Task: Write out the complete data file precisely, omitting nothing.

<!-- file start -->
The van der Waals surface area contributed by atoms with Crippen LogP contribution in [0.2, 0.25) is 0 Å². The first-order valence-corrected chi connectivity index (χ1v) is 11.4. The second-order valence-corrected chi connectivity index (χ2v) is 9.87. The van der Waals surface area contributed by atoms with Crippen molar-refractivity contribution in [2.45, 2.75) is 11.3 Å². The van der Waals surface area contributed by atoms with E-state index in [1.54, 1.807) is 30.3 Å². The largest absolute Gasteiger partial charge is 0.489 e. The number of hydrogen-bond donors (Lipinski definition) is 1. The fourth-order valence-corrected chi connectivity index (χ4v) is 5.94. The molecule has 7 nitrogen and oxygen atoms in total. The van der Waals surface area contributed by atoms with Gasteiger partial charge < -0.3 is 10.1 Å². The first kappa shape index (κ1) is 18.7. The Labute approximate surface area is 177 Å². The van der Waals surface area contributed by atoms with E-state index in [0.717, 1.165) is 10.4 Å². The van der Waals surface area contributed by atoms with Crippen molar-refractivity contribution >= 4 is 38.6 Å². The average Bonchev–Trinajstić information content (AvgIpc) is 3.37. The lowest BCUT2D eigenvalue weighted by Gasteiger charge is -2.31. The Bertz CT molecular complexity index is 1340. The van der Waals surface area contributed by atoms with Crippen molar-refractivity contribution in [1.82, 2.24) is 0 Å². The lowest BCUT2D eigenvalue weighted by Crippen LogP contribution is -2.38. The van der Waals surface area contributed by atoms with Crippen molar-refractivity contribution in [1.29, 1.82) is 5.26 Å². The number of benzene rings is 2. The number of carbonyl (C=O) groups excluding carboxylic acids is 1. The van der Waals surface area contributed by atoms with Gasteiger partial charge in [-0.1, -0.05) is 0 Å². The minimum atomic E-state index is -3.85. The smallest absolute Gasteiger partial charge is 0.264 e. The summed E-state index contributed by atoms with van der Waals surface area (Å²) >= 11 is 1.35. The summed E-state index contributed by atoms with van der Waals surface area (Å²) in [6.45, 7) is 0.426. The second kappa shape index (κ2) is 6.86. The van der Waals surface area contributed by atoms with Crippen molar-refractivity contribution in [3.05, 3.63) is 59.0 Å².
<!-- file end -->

The van der Waals surface area contributed by atoms with Crippen LogP contribution in [0.2, 0.25) is 0 Å². The first-order valence-corrected chi connectivity index (χ1v) is 11.4. The second-order valence-corrected chi connectivity index (χ2v) is 9.87. The van der Waals surface area contributed by atoms with Crippen molar-refractivity contribution in [2.45, 2.75) is 11.3 Å². The van der Waals surface area contributed by atoms with E-state index in [1.54, 1.807) is 30.3 Å². The largest absolute Gasteiger partial charge is 0.489 e. The number of hydrogen-bond donors (Lipinski definition) is 1. The fourth-order valence-corrected chi connectivity index (χ4v) is 5.94. The molecule has 7 nitrogen and oxygen atoms in total. The van der Waals surface area contributed by atoms with Gasteiger partial charge < -0.3 is 10.1 Å². The first kappa shape index (κ1) is 18.7. The Labute approximate surface area is 177 Å². The van der Waals surface area contributed by atoms with E-state index in [0.717, 1.165) is 10.4 Å². The van der Waals surface area contributed by atoms with Crippen molar-refractivity contribution >= 4 is 38.6 Å². The average Bonchev–Trinajstić information content (AvgIpc) is 3.37. The lowest BCUT2D eigenvalue weighted by Gasteiger charge is -2.31. The Bertz CT molecular complexity index is 1340. The van der Waals surface area contributed by atoms with Crippen molar-refractivity contribution in [1.82, 2.24) is 0 Å². The lowest BCUT2D eigenvalue weighted by Crippen LogP contribution is -2.38. The van der Waals surface area contributed by atoms with Crippen molar-refractivity contribution in [1.29, 1.82) is 5.26 Å². The number of benzene rings is 2. The number of carbonyl (C=O) groups excluding carboxylic acids is 1. The van der Waals surface area contributed by atoms with Gasteiger partial charge in [-0.1, -0.05) is 0 Å². The minimum atomic E-state index is -3.85. The smallest absolute Gasteiger partial charge is 0.264 e. The summed E-state index contributed by atoms with van der Waals surface area (Å²) >= 11 is 1.35. The summed E-state index contributed by atoms with van der Waals surface area (Å²) in [6.45, 7) is 0.426. The second kappa shape index (κ2) is 6.86. The van der Waals surface area contributed by atoms with Crippen molar-refractivity contribution in [3.05, 3.63) is 59.0 Å².